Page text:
How Addictive is Lortab?
There are two ways that a person can form an addiction to Lortab. The first of these is a psychological addiction as a result of the pain-relieving effects and a conceptualized need for them. The second option is that the person develops a physical addiction as the drug alters their brain and body. The first usually occurs the quickest and will eventually lead to the second regardless.
In the case of the first type of addiction the user becomes hooked on the drug because they struggle to feel happy or have a low tolerance for pain. As a result, they begin taking Lortab for instances of weak pain or to manage feelings of sadness. Both are against the intended use for the drug, and the person is simply using it as a coping mechanism for other problems. Since Lortab does help overcome those feelings though, the individual will likely continue using it and eventually come to rely on it.
The second case occurs because of the hydrocodone that is present in Lortab. In the same manner it does when used on its own, the hydrocodone impacts the brain by prompting it to produce larger quantities of pleasure chemicals found naturally in the body, such as dopamine. This unnatural rush of chemicals overwhelms the central nervous system and is responsible for the euphoric side effects.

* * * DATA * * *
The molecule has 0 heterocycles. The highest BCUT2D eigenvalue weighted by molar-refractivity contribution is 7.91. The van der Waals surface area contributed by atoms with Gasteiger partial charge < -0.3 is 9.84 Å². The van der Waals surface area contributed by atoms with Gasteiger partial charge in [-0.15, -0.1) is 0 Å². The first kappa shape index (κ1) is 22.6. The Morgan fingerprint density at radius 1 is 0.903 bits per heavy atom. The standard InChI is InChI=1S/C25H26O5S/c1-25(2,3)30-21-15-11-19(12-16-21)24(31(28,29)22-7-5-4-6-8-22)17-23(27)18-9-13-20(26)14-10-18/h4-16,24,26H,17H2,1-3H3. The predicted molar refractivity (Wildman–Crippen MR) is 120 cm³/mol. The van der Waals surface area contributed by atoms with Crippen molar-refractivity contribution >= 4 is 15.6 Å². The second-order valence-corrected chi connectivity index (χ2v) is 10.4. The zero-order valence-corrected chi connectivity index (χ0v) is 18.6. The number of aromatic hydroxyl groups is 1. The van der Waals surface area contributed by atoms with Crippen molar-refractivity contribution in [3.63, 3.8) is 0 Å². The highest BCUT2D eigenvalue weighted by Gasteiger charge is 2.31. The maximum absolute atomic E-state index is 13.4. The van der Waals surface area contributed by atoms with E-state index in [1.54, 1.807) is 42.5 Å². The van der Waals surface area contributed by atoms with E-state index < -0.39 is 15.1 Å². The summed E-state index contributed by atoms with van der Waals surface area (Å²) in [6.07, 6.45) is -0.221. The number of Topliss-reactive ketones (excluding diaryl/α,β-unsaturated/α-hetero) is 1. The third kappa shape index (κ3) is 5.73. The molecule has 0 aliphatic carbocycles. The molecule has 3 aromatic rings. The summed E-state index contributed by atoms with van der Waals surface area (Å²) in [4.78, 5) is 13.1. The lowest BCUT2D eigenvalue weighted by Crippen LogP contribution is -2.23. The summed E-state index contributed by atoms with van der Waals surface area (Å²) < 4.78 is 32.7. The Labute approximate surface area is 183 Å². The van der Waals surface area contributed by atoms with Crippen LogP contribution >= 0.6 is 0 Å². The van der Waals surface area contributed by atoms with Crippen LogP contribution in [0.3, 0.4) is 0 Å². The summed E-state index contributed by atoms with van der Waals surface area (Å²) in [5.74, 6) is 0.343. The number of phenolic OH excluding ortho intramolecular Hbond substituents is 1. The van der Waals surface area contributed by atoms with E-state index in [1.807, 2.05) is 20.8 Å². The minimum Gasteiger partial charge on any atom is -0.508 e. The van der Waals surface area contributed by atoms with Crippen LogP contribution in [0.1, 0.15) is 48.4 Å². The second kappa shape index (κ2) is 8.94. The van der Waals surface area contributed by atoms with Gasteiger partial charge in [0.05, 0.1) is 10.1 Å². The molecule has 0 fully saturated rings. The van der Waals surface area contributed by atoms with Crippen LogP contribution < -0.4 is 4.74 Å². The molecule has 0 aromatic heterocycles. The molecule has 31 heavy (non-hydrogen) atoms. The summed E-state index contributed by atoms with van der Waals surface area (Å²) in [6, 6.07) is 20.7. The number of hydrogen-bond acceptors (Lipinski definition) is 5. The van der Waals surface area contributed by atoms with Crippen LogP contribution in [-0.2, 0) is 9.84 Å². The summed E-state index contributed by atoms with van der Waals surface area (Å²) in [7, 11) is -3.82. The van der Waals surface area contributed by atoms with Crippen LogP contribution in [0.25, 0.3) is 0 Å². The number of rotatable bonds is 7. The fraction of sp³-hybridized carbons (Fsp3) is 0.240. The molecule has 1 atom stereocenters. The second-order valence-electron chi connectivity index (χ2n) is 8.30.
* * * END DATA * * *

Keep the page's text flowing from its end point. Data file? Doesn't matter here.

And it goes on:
With early uses this may not cause an issue, but over time, the body will adapt itself to better cope with the heightened quantities of pleasure chemicals spurred by the drug. As this happens, the body develops a tolerance for the drug, which means that in future cases, the individual will have to take more of the drug in order to continue receiving the same effects from it. This leads to them breaking away from their doctor’s instructions if they have not already, and with repeated use creates a dependence on the drug as the body changes so much that it loses its ability to function properly without it. If they stop using the drug, they will face painful and sometimes dangerous symptoms of withdrawal, which serve to motivate the individual to continue using hydrocodone.
All of this also alters the decision-making process of the brain when it comes to using Lortab. At first, the user is relatively in control and taking each dose is a conscious decision. As the brain changes though, taking Lortab will become less of a choice until it eventually becomes a habit, which is often difficult to break.